Judge postpones trial of Mikel Nabil Sanad, appoints him a lawyer

A military court on Tuesday postponed to 13 November the retrial of blogger and activist Mikel Nabil Sanad, who is charged with insulting the Egyptian armed forces.

The judge appointed a lawyer for Sanad after the latter decided to boycott the military judiciary and asked his lawyers not to plead in court.

“I was informed in prison that the military judge ordered that I be brought to tomorrow’s session by force, so I am going to be present in tomorrow’s session to assert my stance on boycotting the military judiciary,” wrote Sanad on Monday in a note posted on the social media website, Facebook.

Sanad smuggled the note through his brother Mark, who was visiting him in jail.

The military court had originally sentenced Sanad to three years in prison in April for “insulting the armed forces,” “publishing false news,” on his blog and “disturbing public security.” However, in October, the Supreme Military Court of Appeals annulled Sanad’s conviction.

According to Mark, who attended the session on Tuesday, Atef Qomsan, the court-appointed lawyer, requested the testimonies of four people. Among them are Osama al-Ghazaly Harb, the founder and president of the Democratic Front Party, actor and activist Ali Sobhy, and Rasha Azab, a journalist at Al-Fagr newspaper and a member of the "No To Military Trials for Civilians" movement, which has also announced its boycott to military courts. The fourth witness was named as Ahmed Gaafar.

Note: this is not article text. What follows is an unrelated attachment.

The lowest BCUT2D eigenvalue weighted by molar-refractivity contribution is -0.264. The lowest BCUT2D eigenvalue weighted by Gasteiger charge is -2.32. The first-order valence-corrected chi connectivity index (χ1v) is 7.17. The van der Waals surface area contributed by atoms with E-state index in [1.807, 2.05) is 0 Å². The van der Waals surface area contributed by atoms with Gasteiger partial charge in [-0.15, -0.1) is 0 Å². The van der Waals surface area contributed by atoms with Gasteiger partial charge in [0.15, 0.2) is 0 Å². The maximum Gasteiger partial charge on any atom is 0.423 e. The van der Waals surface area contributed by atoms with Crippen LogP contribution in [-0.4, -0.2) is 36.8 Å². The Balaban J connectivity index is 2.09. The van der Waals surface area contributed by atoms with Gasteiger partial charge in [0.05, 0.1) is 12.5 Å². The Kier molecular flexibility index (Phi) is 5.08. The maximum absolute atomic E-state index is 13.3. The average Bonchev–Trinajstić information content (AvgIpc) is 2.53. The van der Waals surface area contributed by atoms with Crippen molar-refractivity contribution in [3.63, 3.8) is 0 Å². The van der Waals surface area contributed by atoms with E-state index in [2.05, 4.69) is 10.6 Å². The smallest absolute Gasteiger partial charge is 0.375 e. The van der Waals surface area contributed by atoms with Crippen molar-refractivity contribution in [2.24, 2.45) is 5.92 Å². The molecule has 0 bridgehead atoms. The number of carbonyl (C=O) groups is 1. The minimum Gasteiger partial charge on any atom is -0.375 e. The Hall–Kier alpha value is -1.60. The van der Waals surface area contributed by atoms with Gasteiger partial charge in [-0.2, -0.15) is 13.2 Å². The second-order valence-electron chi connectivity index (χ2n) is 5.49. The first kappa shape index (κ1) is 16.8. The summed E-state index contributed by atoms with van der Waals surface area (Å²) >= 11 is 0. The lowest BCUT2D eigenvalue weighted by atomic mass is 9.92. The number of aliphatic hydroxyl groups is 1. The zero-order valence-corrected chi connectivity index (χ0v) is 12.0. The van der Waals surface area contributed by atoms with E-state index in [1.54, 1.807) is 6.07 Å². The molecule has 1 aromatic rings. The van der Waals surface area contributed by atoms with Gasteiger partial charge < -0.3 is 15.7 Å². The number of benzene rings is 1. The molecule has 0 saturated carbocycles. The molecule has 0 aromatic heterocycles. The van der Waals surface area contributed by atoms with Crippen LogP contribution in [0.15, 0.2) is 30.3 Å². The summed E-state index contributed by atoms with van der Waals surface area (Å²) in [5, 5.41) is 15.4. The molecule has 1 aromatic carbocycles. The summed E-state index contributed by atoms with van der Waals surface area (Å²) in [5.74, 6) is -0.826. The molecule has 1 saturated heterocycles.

These were the same witnesses that Sanad's lawyers originally requested give testimony in the trial back in April, a request that the court ignored.

“This is a lawyer appointed by the military intelligence, and we don’t trust him. And we are still taking our stance of boycotting the military court, based on Maikel’s demand,” said Mark.

Mark added that his brother told the judge that he rejects in principle being tried before a military court because he is a civilian, and because the military is both an opponent and an arbiter in this case.

“I know that Mikel is making a political statement, but I am a lawyer, and my job is to make sure my client gets out with the least harm,” said Qomsan. “I am following the same path as his defense team, so that no one could blame me for anything.”

Sanad boycotted the first session of his retrial two weeks ago, asking his lawyers not to attend or represent him in an act of protest against trying civilians before military tribunals.

The judge ordered the transfer of the 26-year-old blogger to Abbasseya Mental Hospital, which then assessed him as mentally sound and sent him back to prison on Thursday.

Qomsan told Al-Masry Al-Youm that he requested the examination of Sanad’s mental health based on the previous defense of his lawyers, who pleaded his irresponsibility for his actions.

According to Qomsan, the lawyers’ defense was based on the exemption from military service given to Sanad after the military claimed he was mentally unstable.

Sanad had previously led a campaign against conscription into the Egyptain armed forces, including his own.

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